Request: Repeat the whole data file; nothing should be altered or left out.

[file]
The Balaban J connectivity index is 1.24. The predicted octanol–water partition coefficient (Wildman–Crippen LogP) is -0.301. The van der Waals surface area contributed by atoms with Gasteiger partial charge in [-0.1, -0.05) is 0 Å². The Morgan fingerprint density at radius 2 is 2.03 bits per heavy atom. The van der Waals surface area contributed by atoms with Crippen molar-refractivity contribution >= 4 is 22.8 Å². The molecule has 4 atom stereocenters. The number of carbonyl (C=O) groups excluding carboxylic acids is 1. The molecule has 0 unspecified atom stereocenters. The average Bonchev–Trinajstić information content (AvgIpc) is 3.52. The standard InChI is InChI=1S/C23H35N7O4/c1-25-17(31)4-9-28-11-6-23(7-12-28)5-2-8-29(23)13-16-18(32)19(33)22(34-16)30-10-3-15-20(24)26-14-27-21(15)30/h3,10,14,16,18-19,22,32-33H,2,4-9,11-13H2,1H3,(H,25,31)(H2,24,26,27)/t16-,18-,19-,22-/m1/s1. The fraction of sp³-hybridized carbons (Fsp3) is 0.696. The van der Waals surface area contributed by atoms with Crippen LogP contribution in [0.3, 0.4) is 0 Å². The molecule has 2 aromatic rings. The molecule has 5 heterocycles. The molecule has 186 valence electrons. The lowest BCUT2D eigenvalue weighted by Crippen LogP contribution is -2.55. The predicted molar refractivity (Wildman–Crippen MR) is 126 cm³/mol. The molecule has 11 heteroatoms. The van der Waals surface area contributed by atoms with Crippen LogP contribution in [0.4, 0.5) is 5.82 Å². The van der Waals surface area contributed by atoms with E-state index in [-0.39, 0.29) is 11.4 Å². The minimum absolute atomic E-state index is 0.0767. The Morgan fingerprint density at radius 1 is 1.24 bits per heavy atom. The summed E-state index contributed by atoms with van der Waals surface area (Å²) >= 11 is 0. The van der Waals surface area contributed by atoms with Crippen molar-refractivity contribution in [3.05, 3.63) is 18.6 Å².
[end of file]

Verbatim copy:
The Balaban J connectivity index is 1.24. The predicted octanol–water partition coefficient (Wildman–Crippen LogP) is -0.301. The van der Waals surface area contributed by atoms with Gasteiger partial charge in [-0.1, -0.05) is 0 Å². The Morgan fingerprint density at radius 2 is 2.03 bits per heavy atom. The van der Waals surface area contributed by atoms with Crippen molar-refractivity contribution >= 4 is 22.8 Å². The molecule has 4 atom stereocenters. The number of carbonyl (C=O) groups excluding carboxylic acids is 1. The molecule has 0 unspecified atom stereocenters. The average Bonchev–Trinajstić information content (AvgIpc) is 3.52. The standard InChI is InChI=1S/C23H35N7O4/c1-25-17(31)4-9-28-11-6-23(7-12-28)5-2-8-29(23)13-16-18(32)19(33)22(34-16)30-10-3-15-20(24)26-14-27-21(15)30/h3,10,14,16,18-19,22,32-33H,2,4-9,11-13H2,1H3,(H,25,31)(H2,24,26,27)/t16-,18-,19-,22-/m1/s1. The fraction of sp³-hybridized carbons (Fsp3) is 0.696. The van der Waals surface area contributed by atoms with Crippen LogP contribution in [0.3, 0.4) is 0 Å². The molecule has 2 aromatic rings. The molecule has 5 heterocycles. The molecule has 186 valence electrons. The lowest BCUT2D eigenvalue weighted by Crippen LogP contribution is -2.55. The predicted molar refractivity (Wildman–Crippen MR) is 126 cm³/mol. The molecule has 11 heteroatoms. The van der Waals surface area contributed by atoms with Crippen LogP contribution in [0.4, 0.5) is 5.82 Å². The van der Waals surface area contributed by atoms with E-state index in [-0.39, 0.29) is 11.4 Å². The minimum absolute atomic E-state index is 0.0767. The Morgan fingerprint density at radius 1 is 1.24 bits per heavy atom. The summed E-state index contributed by atoms with van der Waals surface area (Å²) >= 11 is 0. The van der Waals surface area contributed by atoms with Crippen molar-refractivity contribution in [3.05, 3.63) is 18.6 Å².